As drug and device lawyers we live in a comment k dominated world. When we say comment k on this blog, everyone knows what we mean. We aren’t talking about a scientific discovery regarding potassium. We aren’t reviewing a new flavor of k-cup for the Keurig. We aren’t posting about breakfast cereals. And we definitely are not passing comment on the Kardashians, Kobe, Keanu, or K-Fed.
But just in case you need a refresher, here is the comment k that concerns us:
Unavoidably unsafe products. There are some products which, in the present state of human knowledge, are quite incapable of being made safe for their intended and ordinary use. These are especially common in the field of drugs. . . . Such a product, properly prepared, and accompanied by proper directions and warning, is not defective, nor is it unreasonably dangerous. The same is true of many other drugs, vaccines, and the like, many of which for this very reason cannot legally be sold except to physicians, or under the prescription of a physician. . . . The seller of such products, again with the qualification that they are properly prepared and marketed, and proper warning is given, where the situation calls for it, is not to be held to strict liability for unfortunate consequences attending their use, merely because he has undertaken to supply the public with an apparently useful and desirable product, attended with a known but apparently reasonable risk.
Restatement (Second) of Torts §402A, comment k (1965) (emphasis added). As you can see from the highlighted language, comment k recognizes that some products – drugs and medical devices in particular – are “unavoidably unsafe” and therefore not defective if properly prepared and accompanied by an adequate warning. Most courts to have considered the issue have interpreted comment k to mean that manufacturers do not face strict liability for properly manufactured prescription drugs that are accompanied by adequate warnings. That is true in Washington. Young v. Key Pharmaceuticals, Inc., 922 P.2d 59, 63 (Wash. 1996) (under comment k, a prescription drug manufacturer is liable “only if it failed to warn of a defect of which it either knew or should have known . . . it is liable in negligence and not in strict liability”).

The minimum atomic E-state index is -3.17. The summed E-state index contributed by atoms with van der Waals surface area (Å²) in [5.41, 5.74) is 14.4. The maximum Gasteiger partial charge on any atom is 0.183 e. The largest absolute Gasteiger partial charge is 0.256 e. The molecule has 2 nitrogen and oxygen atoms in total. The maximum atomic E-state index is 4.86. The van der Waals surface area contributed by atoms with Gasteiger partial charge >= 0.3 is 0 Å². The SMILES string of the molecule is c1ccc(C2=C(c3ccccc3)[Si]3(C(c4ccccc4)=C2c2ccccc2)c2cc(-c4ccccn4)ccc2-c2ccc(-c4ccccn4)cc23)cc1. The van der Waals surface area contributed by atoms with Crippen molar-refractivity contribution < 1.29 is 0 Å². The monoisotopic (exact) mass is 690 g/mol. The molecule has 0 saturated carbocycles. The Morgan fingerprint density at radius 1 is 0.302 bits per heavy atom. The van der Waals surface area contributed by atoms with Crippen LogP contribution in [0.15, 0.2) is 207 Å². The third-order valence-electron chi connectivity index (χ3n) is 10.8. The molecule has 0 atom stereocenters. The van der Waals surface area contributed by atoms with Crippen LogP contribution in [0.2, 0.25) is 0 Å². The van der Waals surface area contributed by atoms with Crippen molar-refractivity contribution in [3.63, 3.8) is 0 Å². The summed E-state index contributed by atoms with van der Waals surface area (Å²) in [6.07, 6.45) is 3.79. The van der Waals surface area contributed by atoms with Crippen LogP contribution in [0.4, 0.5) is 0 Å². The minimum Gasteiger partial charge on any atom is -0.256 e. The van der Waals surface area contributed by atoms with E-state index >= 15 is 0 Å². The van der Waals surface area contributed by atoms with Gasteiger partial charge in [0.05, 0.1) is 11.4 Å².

That is the background against which our case for today is set. In Payne v. Paugh, 2015 Wash. App. LEXIS 2276 (Wash. Ct. App. Sept. 28, 2015), plaintiff appealed from a jury verdict in favor of Medtronic, the manufacturer of the endotracheal tube used during her tracheal laser surgery. On appeal, plaintiff claimed that the trial court erred in giving the jury only the comment k negligence instruction and that it should have included a strict liability instruction as well. Id. at *20-21.
It is important to note that at no time before, during or after trial did plaintiff challenge that the comment k negligence standard applied to the design defect claim against Medtronic. Id. at *8 (confirmed at summary judgment stage); *10-11 (agreed to pre-trial instructions); *41-42 (proposing strict liability instruction as supplement to negligence instruction). So the instruction that all parties concede was properly given was:
As to the plaintiff’s claim against the Medtronic Defendants, a medical device manufacturer has a duty to use reasonable care to design medical devices that are reasonably safe. “Reasonable care” means the care that a reasonably prudent medical device manufacturer would exercise in the same or similar circumstances. A failure to use reasonable care is negligence. The question of whether a medical device manufacturer exercised reasonable care is to be determined by what the manufacturer knew or reasonably should have known at the time the device left its control. In determining what a medical device manufacturer reasonably should have known in regard to designing its device, you should consider the following: